The further one goes from Yarth's Flanaess, the less the shape of the continents resemble the Oerth. Not far from the Baklunish lands to the west is a coastline resembling that of Earth's North America, and beyond that a mighty ocean. The other continents resemble those of Earth more than Oerth, though they're clearly a hybrid of the two.

Heward has reported that gates that once opened to Yarth are now closed, and he fears something may have happened to it. Some in Heward's circle believe that during the height of the Greyhawk Wars on Oerth, there were machinations among the powers of the Lower Planes to release the dark god Tharizdun and bring darkness eternal to all the worlds and planes. The Great Powers beyond the gods intervened; Proctor Chronos decreed that Tharizdun should be temporarily released and made to battle Master Entropy on a world of the Material planes. Dame Tolerance decreed that chance should decide which world this would be, and as a result Tharizdun ended up on Yarth rather than Oerth, despite Yarth's uninvolvement with the whole affair.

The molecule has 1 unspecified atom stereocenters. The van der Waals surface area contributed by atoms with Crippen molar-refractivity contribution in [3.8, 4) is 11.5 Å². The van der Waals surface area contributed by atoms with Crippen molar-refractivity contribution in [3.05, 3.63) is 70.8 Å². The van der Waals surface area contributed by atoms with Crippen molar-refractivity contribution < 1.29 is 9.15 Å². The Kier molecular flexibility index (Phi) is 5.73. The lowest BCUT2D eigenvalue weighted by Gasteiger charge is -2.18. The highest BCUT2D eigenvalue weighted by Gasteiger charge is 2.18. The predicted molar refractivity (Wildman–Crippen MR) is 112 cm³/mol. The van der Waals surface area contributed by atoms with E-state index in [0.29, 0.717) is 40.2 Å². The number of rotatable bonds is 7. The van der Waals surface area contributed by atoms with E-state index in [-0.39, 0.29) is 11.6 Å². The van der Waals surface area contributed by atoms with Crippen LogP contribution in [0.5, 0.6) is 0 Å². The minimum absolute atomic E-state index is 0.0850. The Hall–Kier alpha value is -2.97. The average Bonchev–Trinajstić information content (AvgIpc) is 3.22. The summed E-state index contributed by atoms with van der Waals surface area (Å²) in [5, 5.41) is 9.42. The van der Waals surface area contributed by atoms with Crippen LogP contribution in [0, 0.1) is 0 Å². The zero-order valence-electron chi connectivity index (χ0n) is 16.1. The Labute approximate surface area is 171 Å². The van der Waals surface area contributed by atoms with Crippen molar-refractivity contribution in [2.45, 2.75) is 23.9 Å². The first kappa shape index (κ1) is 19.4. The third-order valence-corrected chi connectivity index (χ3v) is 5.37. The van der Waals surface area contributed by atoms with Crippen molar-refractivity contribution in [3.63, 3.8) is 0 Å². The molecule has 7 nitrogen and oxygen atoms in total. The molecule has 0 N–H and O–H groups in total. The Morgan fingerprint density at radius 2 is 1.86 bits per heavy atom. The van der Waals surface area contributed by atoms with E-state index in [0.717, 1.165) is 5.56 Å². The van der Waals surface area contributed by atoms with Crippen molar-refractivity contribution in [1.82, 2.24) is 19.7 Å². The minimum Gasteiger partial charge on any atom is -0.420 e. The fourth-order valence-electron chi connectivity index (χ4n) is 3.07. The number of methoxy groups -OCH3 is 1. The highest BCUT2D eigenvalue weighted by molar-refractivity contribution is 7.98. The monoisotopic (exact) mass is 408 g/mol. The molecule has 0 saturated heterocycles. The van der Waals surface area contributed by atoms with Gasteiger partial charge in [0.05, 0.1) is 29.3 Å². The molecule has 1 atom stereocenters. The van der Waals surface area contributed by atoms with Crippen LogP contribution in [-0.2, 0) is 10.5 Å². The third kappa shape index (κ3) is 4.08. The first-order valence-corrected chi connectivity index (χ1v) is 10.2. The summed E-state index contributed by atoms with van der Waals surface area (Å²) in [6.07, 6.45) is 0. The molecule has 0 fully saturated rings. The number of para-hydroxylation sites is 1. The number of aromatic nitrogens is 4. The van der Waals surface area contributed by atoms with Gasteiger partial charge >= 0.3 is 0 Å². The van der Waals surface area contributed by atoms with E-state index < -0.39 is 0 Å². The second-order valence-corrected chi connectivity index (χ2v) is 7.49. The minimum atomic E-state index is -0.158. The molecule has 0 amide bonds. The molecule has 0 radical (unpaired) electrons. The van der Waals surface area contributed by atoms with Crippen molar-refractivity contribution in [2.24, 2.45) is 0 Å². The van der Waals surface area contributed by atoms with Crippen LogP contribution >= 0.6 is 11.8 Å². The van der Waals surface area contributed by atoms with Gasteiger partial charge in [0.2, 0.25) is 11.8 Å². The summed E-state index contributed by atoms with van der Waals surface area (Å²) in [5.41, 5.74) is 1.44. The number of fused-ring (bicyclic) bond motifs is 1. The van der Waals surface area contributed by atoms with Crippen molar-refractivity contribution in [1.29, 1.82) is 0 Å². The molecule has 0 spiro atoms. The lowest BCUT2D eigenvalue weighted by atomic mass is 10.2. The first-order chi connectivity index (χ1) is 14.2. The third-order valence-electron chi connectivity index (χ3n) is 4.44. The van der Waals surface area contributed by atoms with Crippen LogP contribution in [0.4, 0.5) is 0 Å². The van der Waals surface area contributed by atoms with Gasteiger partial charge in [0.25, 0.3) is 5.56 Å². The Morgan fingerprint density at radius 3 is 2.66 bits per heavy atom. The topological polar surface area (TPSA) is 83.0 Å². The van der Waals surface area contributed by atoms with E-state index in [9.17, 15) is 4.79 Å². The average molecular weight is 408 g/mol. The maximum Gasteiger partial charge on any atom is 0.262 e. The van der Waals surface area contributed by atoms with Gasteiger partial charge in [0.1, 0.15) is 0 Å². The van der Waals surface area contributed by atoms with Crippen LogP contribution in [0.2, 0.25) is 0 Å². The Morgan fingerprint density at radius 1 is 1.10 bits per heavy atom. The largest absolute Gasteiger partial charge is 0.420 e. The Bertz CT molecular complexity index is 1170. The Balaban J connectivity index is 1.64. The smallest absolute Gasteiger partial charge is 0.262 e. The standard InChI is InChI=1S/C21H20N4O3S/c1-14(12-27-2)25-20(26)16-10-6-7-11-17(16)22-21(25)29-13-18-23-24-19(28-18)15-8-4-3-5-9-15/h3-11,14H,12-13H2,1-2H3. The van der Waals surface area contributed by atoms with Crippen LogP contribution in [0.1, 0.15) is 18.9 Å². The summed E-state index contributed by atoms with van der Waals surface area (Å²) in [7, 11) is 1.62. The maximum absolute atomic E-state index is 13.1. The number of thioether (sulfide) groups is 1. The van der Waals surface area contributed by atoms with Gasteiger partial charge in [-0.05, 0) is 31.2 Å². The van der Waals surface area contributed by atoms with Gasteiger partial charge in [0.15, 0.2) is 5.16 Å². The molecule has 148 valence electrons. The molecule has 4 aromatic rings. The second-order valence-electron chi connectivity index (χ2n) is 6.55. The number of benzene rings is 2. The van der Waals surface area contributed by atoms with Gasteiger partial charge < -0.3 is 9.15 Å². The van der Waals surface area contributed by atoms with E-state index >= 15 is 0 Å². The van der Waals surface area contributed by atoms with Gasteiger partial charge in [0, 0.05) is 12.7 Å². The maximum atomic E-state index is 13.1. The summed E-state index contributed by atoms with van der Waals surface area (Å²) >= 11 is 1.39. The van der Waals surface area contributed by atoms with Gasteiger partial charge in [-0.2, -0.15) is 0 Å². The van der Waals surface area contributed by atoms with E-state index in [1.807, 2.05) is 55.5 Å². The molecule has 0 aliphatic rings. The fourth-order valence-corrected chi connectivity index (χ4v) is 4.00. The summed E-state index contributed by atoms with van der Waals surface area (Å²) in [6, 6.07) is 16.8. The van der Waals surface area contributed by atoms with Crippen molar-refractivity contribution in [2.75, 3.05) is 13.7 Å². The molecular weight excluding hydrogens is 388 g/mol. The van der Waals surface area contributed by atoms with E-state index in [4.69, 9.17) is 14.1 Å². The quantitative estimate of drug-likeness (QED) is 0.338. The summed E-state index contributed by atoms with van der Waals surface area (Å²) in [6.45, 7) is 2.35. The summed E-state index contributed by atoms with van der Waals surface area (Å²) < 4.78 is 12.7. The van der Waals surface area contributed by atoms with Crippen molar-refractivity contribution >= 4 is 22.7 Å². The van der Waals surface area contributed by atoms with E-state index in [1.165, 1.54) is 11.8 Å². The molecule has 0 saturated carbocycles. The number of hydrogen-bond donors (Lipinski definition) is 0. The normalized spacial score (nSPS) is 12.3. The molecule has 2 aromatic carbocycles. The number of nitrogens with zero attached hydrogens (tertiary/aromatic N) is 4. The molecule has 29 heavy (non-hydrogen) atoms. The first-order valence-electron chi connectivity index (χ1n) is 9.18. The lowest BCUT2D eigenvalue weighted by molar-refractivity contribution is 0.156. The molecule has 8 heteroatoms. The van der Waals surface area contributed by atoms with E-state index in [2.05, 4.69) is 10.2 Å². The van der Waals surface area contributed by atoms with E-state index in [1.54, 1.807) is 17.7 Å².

Yarth is the world of the Sagard the Barbarian books, which I have not read. Here I've assumed that it also contains elements from Quag Keep, Brother Wolf, Dance of Demons, Night Watch, and other "Greyhawk" novels that don't fit with the present canon.

In the parlance of the 1st edition Manual of the Planes, Yarth's physical factor is 3, its magical factor -1, and its temporal factor 2.

Aerth